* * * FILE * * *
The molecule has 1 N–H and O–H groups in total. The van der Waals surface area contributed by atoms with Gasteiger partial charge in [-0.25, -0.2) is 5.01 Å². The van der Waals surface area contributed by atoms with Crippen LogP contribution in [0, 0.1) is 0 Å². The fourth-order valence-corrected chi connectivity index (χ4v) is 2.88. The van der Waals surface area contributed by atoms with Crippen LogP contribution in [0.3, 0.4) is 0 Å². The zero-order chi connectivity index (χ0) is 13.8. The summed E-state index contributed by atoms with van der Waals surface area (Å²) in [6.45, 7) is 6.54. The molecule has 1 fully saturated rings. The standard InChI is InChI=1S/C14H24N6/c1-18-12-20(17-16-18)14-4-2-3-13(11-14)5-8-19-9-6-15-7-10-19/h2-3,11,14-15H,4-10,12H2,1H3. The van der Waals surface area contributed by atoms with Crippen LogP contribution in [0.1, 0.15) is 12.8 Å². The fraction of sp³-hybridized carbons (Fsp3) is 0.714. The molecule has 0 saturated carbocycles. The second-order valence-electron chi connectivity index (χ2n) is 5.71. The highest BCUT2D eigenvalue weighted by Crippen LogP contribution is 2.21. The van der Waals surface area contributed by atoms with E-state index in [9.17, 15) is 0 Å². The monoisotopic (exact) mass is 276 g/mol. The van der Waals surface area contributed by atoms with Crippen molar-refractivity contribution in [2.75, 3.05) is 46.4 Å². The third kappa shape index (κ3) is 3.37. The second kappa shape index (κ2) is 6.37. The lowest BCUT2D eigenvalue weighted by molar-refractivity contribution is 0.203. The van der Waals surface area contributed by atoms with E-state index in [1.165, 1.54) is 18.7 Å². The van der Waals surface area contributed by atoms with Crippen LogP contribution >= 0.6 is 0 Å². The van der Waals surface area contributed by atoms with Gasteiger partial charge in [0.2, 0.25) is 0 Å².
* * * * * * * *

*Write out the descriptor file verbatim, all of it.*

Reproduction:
The molecule has 1 N–H and O–H groups in total. The van der Waals surface area contributed by atoms with Gasteiger partial charge in [-0.25, -0.2) is 5.01 Å². The van der Waals surface area contributed by atoms with Crippen LogP contribution in [0, 0.1) is 0 Å². The fourth-order valence-corrected chi connectivity index (χ4v) is 2.88. The van der Waals surface area contributed by atoms with Crippen LogP contribution in [0.3, 0.4) is 0 Å². The zero-order chi connectivity index (χ0) is 13.8. The summed E-state index contributed by atoms with van der Waals surface area (Å²) in [6.45, 7) is 6.54. The molecule has 1 fully saturated rings. The standard InChI is InChI=1S/C14H24N6/c1-18-12-20(17-16-18)14-4-2-3-13(11-14)5-8-19-9-6-15-7-10-19/h2-3,11,14-15H,4-10,12H2,1H3. The van der Waals surface area contributed by atoms with Crippen LogP contribution in [0.1, 0.15) is 12.8 Å². The fraction of sp³-hybridized carbons (Fsp3) is 0.714. The molecule has 0 saturated carbocycles. The second-order valence-electron chi connectivity index (χ2n) is 5.71. The highest BCUT2D eigenvalue weighted by Crippen LogP contribution is 2.21. The van der Waals surface area contributed by atoms with E-state index in [9.17, 15) is 0 Å². The monoisotopic (exact) mass is 276 g/mol. The van der Waals surface area contributed by atoms with Crippen molar-refractivity contribution in [2.75, 3.05) is 46.4 Å². The third kappa shape index (κ3) is 3.37. The second kappa shape index (κ2) is 6.37. The lowest BCUT2D eigenvalue weighted by molar-refractivity contribution is 0.203. The van der Waals surface area contributed by atoms with E-state index in [1.165, 1.54) is 18.7 Å². The van der Waals surface area contributed by atoms with Crippen LogP contribution >= 0.6 is 0 Å². The van der Waals surface area contributed by atoms with Gasteiger partial charge in [0.2, 0.25) is 0 Å².